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On page 519 of Peskin and Schroeder, the authors have the following discussion on the nilpotent BRST operator $Q$ that commutes with the Hamiltonian $H$.

Many eigenstates of $H$ must be annihilated by $Q$ so that $Q^2=0$ can be satisfied. Let $H_1$ be the subspace of states that are not annihilated by $Q$. Let $H_2$ be the subspace of states of the form $$\tag{16.51}|\psi_2\rangle=Q|\psi_1\rangle$$ where $|\psi_1\rangle$ is in $H_1$.

and later

The subspace $H_2$ is quite peculiar, because any two states in this subspace have zero inner product: $$\tag{16.52} \langle\psi_{2a}|\psi_{2b}\rangle=\langle\psi_{1a}|Q|\psi_{2b}\rangle=0$$

I found the above discussion to be very unconvincing. First if any two states in $H_2$ have zero inner product, then if any state in $H_2$ inner products itself should also give 0, which implies that any state in $H_2$ is zero if we assume positive definite inner products. Furthermore, in (16.52) we seem to be assuming $Q$ is Hermitian, but it is a linear algebra fact that the only nilpotent Hermitian operator is 0.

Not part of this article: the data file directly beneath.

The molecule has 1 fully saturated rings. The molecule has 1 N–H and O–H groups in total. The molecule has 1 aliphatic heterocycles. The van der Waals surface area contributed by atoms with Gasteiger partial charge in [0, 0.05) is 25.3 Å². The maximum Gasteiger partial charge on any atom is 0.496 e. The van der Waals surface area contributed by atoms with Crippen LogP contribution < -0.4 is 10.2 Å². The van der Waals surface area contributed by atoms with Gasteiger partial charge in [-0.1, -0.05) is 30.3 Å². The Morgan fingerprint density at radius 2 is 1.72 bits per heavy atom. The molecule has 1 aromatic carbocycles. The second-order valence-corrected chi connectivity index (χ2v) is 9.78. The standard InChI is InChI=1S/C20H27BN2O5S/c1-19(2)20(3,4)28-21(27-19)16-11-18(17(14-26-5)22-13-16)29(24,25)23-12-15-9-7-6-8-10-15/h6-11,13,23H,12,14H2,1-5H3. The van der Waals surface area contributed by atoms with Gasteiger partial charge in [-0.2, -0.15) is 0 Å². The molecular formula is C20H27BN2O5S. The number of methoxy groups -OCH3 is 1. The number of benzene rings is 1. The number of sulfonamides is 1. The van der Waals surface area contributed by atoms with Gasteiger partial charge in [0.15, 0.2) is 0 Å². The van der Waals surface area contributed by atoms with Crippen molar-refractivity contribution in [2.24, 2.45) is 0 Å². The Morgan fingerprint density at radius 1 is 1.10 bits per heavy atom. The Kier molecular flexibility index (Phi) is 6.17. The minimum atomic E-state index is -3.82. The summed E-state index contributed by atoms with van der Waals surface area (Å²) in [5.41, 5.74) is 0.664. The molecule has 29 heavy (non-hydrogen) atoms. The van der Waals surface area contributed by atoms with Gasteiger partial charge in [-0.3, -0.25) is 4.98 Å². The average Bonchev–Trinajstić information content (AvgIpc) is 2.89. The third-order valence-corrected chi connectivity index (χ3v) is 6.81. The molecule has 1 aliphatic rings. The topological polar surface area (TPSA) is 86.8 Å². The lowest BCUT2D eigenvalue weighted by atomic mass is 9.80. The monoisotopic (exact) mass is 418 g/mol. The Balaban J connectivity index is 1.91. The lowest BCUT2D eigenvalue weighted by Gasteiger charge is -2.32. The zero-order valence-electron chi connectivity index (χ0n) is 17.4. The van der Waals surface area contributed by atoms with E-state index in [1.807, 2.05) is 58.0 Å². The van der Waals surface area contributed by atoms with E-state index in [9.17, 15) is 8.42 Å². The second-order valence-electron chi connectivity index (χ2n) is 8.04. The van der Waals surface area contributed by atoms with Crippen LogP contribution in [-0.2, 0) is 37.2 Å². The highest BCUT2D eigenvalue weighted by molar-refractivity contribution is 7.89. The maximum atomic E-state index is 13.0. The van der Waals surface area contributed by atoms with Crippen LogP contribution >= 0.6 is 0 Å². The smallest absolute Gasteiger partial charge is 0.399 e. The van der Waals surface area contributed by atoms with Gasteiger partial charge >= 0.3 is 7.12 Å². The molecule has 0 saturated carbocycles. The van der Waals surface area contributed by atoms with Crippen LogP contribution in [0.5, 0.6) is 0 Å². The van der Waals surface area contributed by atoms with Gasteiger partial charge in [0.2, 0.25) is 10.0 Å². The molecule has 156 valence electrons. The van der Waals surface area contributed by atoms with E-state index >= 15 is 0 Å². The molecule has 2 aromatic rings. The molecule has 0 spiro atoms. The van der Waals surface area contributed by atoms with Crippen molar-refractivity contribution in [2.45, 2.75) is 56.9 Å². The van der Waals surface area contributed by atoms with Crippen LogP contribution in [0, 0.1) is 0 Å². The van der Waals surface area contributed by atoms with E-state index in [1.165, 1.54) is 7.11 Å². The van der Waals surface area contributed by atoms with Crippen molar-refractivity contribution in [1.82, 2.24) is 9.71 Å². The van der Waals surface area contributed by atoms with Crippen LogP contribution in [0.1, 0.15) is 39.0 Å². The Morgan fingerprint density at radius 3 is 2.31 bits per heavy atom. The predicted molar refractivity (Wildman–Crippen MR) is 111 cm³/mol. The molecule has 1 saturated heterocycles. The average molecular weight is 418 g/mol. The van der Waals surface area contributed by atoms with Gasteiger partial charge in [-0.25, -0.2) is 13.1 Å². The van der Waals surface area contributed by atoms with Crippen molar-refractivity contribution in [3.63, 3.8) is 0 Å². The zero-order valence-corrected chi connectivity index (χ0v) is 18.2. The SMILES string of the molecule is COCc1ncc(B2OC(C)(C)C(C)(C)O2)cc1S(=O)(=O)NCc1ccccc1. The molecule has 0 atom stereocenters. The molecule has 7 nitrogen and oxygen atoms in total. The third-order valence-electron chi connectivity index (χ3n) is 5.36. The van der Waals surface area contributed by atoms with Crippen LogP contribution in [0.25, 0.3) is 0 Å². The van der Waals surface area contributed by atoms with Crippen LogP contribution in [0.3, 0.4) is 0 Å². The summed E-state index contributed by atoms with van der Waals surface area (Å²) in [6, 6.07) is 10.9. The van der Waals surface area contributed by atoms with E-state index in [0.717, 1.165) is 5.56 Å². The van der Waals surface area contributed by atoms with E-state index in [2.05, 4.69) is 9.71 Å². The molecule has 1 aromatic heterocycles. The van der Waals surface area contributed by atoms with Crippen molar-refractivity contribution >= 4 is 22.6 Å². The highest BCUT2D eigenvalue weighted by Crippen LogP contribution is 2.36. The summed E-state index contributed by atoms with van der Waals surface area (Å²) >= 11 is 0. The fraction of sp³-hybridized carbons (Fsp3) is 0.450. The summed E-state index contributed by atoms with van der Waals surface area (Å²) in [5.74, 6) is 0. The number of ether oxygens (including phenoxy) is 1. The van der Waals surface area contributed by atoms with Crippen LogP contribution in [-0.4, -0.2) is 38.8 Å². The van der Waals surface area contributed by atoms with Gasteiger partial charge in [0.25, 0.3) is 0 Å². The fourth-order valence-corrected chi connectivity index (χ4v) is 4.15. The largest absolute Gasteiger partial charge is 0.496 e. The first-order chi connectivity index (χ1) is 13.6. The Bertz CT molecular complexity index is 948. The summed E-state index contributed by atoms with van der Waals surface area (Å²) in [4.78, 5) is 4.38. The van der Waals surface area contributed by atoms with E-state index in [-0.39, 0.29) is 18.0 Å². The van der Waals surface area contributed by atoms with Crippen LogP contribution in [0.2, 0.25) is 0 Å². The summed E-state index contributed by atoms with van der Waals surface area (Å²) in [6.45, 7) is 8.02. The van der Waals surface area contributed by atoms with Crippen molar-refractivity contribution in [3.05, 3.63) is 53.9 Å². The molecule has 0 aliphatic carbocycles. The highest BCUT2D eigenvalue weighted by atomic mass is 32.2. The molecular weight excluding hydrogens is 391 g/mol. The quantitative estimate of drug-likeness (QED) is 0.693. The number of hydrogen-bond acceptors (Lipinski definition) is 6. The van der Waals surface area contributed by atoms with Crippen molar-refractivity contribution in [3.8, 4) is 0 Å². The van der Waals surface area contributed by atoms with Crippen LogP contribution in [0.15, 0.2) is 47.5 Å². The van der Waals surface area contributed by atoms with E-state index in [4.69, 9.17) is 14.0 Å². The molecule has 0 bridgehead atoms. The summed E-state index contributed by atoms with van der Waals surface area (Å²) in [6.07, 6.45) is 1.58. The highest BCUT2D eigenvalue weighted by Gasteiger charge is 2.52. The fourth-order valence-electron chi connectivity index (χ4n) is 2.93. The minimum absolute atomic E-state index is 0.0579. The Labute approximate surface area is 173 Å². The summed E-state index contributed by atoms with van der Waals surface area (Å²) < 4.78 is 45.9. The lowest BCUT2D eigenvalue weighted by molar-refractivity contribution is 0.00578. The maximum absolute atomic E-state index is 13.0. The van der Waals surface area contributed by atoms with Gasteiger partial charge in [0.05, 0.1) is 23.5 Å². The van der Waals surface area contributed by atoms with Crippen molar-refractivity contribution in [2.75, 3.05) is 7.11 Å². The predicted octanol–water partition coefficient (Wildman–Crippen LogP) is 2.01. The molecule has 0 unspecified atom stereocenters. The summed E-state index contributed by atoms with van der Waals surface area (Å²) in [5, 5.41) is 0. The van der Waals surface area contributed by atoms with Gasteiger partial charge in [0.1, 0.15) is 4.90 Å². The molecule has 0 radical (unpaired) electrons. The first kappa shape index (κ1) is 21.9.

If we are working over a scalar product space, then this doesn't make sense either, as the Hermitian conjugate in a scalar product space isn't well defined.

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The main point is that in the BRST formulation the sesquilinear inner product $\langle \cdot,\cdot\rangle$ of the extended (graded, complex) Hilbert space ${\cal H}$ is assumed to be of indefinite signature rather than positive definite; Only the physical Hilbert space ${\cal H}_{\rm phys}\cong {\rm Ker}Q/{\rm Im Q}$ is positive definite.

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    $\begingroup$ So is $Q$ defined on the entire space or just the physical subspace? Hermitian conjugate shouldn't really make sense on a not positive definite space. $\endgroup$ Commented Nov 6, 2022 at 19:01
  • $\begingroup$ I updated the answer. $\endgroup$
    – Qmechanic
    Commented Nov 6, 2022 at 19:23

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